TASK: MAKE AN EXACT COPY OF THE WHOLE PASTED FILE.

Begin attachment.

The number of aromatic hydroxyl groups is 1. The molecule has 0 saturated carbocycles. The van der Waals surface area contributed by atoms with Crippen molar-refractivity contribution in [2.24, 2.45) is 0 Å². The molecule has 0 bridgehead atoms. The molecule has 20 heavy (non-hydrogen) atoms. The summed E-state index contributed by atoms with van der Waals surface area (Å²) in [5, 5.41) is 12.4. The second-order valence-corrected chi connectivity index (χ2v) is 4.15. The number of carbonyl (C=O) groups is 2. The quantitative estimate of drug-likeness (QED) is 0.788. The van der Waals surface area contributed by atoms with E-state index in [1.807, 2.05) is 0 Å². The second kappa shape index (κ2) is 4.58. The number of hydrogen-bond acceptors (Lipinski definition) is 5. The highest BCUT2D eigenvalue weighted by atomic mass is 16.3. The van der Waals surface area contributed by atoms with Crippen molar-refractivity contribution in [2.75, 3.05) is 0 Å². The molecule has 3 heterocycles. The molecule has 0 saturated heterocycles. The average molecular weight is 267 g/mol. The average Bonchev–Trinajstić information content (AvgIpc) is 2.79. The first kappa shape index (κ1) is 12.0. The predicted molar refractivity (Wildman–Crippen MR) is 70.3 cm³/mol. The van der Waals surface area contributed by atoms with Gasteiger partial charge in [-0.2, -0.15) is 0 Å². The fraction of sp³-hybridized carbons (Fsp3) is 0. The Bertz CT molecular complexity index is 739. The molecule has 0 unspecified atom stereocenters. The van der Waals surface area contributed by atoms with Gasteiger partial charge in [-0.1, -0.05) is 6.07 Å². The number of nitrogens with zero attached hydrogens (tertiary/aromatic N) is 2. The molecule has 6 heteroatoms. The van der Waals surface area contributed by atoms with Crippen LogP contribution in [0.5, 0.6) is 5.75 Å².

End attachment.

The number of aromatic hydroxyl groups is 1. The molecule has 0 saturated carbocycles. The van der Waals surface area contributed by atoms with Crippen molar-refractivity contribution in [2.24, 2.45) is 0 Å². The molecule has 0 bridgehead atoms. The molecule has 20 heavy (non-hydrogen) atoms. The summed E-state index contributed by atoms with van der Waals surface area (Å²) in [5, 5.41) is 12.4. The second-order valence-corrected chi connectivity index (χ2v) is 4.15. The number of carbonyl (C=O) groups is 2. The quantitative estimate of drug-likeness (QED) is 0.788. The van der Waals surface area contributed by atoms with E-state index in [1.807, 2.05) is 0 Å². The second kappa shape index (κ2) is 4.58. The number of hydrogen-bond acceptors (Lipinski definition) is 5. The highest BCUT2D eigenvalue weighted by atomic mass is 16.3. The van der Waals surface area contributed by atoms with Crippen molar-refractivity contribution in [2.75, 3.05) is 0 Å². The molecule has 3 heterocycles. The molecule has 0 saturated heterocycles. The average molecular weight is 267 g/mol. The average Bonchev–Trinajstić information content (AvgIpc) is 2.79. The first kappa shape index (κ1) is 12.0. The predicted molar refractivity (Wildman–Crippen MR) is 70.3 cm³/mol. The van der Waals surface area contributed by atoms with Gasteiger partial charge in [-0.2, -0.15) is 0 Å². The fraction of sp³-hybridized carbons (Fsp3) is 0. The Bertz CT molecular complexity index is 739. The molecule has 0 unspecified atom stereocenters. The van der Waals surface area contributed by atoms with Gasteiger partial charge in [-0.1, -0.05) is 6.07 Å². The number of nitrogens with zero attached hydrogens (tertiary/aromatic N) is 2. The molecule has 6 heteroatoms. The van der Waals surface area contributed by atoms with Crippen LogP contribution in [0.5, 0.6) is 5.75 Å².